Computer Science PhD student @Purdue

Hi! I’m a PhD candidate in Computer Science @ Purdue University, where I’m advised by Prof. Bruno Ribeiro. Before that, I was a B.Sc. student (also in CS) @ UFMG, Brazil.

During my time as a B.Sc. student I worked with distributed algorithms (@ UFMG) and Quantum Computing Theory (@ University of Calgary).

My CV (October/2021) is here

The best way to read about my research is going to my GoogleScholar profile. I try to maintain my repositories here at Github as up to date as possible. If you don’t find what you are looking for here or if you have any extra questions about my research, drop me a line!

I’m interested in understanding how machines can learn to reason with combinatorial and invariant data, *e.g.* graphs, sets and posets. In this context, I often use tools from statistical machine learning, causal inference, Monte Carlo sampling, combinatorics and abstract algebra.

**Invariant representations of combinatorial data.** Representations that incorporate the inherent invariances of combinatorial data result in learning algorithms with better generalization capabilities. I am interested in understanding how we can design representations of graphs, sets and posets that both incorporate the natural invariances present in the data and are expressive enough to distinguish different combinatorial objects. Finally, I’m also interested in better quantifying the effect of a specific invariance feature in the generalization performance of a learning algorithm.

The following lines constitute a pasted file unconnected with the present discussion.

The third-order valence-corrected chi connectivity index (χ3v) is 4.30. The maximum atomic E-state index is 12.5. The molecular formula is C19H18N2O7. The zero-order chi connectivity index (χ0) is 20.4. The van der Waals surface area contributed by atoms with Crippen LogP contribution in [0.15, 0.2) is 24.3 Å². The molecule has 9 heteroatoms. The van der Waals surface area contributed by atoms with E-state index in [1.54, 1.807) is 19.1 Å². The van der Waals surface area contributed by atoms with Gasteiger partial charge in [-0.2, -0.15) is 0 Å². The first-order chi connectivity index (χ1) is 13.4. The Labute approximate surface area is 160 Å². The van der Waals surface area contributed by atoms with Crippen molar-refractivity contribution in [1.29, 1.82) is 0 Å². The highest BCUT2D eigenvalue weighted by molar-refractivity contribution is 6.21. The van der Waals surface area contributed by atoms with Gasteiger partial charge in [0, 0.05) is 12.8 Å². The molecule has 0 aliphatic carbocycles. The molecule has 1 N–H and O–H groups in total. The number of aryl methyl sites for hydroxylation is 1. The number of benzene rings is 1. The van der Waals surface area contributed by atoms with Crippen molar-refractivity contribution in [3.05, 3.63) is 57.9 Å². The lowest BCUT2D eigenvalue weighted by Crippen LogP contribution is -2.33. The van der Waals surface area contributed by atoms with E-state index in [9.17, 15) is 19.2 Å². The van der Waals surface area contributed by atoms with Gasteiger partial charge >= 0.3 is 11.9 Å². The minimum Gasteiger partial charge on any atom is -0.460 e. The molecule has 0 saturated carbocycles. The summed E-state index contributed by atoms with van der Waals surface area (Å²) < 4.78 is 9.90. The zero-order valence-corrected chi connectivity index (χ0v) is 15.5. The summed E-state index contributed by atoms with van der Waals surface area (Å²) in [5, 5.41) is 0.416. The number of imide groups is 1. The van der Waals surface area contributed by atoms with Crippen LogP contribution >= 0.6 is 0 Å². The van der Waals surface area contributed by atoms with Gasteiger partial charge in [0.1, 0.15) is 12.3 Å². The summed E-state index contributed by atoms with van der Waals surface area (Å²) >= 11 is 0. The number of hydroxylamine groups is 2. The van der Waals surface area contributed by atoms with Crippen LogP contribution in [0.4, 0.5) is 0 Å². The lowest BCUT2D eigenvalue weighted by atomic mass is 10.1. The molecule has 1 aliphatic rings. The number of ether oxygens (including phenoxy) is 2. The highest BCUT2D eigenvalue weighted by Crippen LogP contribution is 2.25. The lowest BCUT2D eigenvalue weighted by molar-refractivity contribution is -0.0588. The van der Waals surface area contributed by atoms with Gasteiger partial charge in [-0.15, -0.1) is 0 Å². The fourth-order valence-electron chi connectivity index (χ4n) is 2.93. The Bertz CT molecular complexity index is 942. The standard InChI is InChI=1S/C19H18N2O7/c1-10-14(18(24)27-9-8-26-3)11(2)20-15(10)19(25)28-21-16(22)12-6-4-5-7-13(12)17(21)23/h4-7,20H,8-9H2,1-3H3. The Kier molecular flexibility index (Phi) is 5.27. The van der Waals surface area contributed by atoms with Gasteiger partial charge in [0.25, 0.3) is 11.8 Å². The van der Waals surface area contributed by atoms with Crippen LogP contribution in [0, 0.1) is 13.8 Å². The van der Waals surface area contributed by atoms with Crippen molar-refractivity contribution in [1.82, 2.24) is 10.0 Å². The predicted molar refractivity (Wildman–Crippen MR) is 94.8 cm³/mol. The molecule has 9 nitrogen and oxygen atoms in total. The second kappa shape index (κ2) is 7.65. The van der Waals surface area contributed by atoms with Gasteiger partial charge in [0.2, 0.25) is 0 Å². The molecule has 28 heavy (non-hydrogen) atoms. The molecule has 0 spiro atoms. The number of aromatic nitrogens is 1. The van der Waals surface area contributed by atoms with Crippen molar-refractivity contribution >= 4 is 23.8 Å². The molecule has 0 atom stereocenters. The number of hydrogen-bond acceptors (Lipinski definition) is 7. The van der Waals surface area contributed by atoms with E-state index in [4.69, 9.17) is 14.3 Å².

**Combinatorial representations of combinatorial data.** A combinatorial object can be represented with its underlying combinatorial decompositions. For instance, we can describe a graph with its subgraphs, a set with its subsets or a poset with its chains. I’m interested in understanding how to represent each of this substructures and how they can be combined to represent the entire combinatorial object. We have already shown that for certain graph tasks such decompositions can lead to more powerful and robust learning algorithms. I want to understand in general what is the role of combinatorial decomposition in supervised learning, *i.e.* by how much generalization is impacted and under what conditions.

**Learning to answer causal queries with combinatorial data.** In real-world systems we are often presented with combinatorial data , *e.g.* networks, and can perform experiments to observe new outcomes. How can we *learn* to answer causal queries from such experiments? What does learning even mean in this context? What are possible causal models for combinatorial and invariant data? What is the role of invariant representations here? These are all new and exciting questions I have been working on over the last year or so.

**Applications.** Recommender systems, bioinformatics, ecology, computer networks and sports analytics.

I will be mentoring a project on poset representation learning at LOGML this year! Apply!

Accepted at NeurIPS 2021:

**Reconstruction for Powerful Graph Representations**

Leonardo Cotta, Christopher Morris, Bruno Ribeiro

I’ll be on an (remote) internship this summer (2021) at Intel Labs!

Accepted at NeurIPS 2020:

**Unsupervised Joint -node Graph Representations with Compositional Energy-Based Models**

Leonardo Cotta, Carlos H.C. Teixeira, Ananthram Swami, Bruno Ribeiro

cotta [at] purdue [dot] edu

LOG Conference 2022 Organizing Committee

NeurIPS 2022 TPC

AAAI 2021 TPC

SDM 2021 TPC